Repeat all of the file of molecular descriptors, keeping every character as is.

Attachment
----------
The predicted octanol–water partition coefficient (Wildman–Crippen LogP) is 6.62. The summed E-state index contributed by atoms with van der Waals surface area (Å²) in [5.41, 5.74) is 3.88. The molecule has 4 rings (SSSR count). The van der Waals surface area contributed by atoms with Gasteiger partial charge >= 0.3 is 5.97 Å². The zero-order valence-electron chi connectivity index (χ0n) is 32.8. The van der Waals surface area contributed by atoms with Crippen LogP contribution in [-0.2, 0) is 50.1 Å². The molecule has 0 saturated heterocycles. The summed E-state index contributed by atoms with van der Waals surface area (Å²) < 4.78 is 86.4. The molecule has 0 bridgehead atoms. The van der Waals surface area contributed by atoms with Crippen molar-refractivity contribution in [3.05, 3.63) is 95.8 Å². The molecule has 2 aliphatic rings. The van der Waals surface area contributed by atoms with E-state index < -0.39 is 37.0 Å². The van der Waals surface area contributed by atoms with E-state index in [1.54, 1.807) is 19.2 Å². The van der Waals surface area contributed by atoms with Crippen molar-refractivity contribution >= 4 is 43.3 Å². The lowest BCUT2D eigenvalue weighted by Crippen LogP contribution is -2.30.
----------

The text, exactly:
The predicted octanol–water partition coefficient (Wildman–Crippen LogP) is 6.62. The summed E-state index contributed by atoms with van der Waals surface area (Å²) in [5.41, 5.74) is 3.88. The molecule has 4 rings (SSSR count). The van der Waals surface area contributed by atoms with Gasteiger partial charge >= 0.3 is 5.97 Å². The zero-order valence-electron chi connectivity index (χ0n) is 32.8. The van der Waals surface area contributed by atoms with Crippen LogP contribution in [-0.2, 0) is 50.1 Å². The molecule has 0 saturated heterocycles. The summed E-state index contributed by atoms with van der Waals surface area (Å²) < 4.78 is 86.4. The molecule has 0 bridgehead atoms. The van der Waals surface area contributed by atoms with Crippen molar-refractivity contribution in [3.05, 3.63) is 95.8 Å². The molecule has 2 aliphatic rings. The van der Waals surface area contributed by atoms with E-state index < -0.39 is 37.0 Å². The van der Waals surface area contributed by atoms with E-state index in [1.54, 1.807) is 19.2 Å². The van der Waals surface area contributed by atoms with Crippen molar-refractivity contribution >= 4 is 43.3 Å². The lowest BCUT2D eigenvalue weighted by Crippen LogP contribution is -2.30.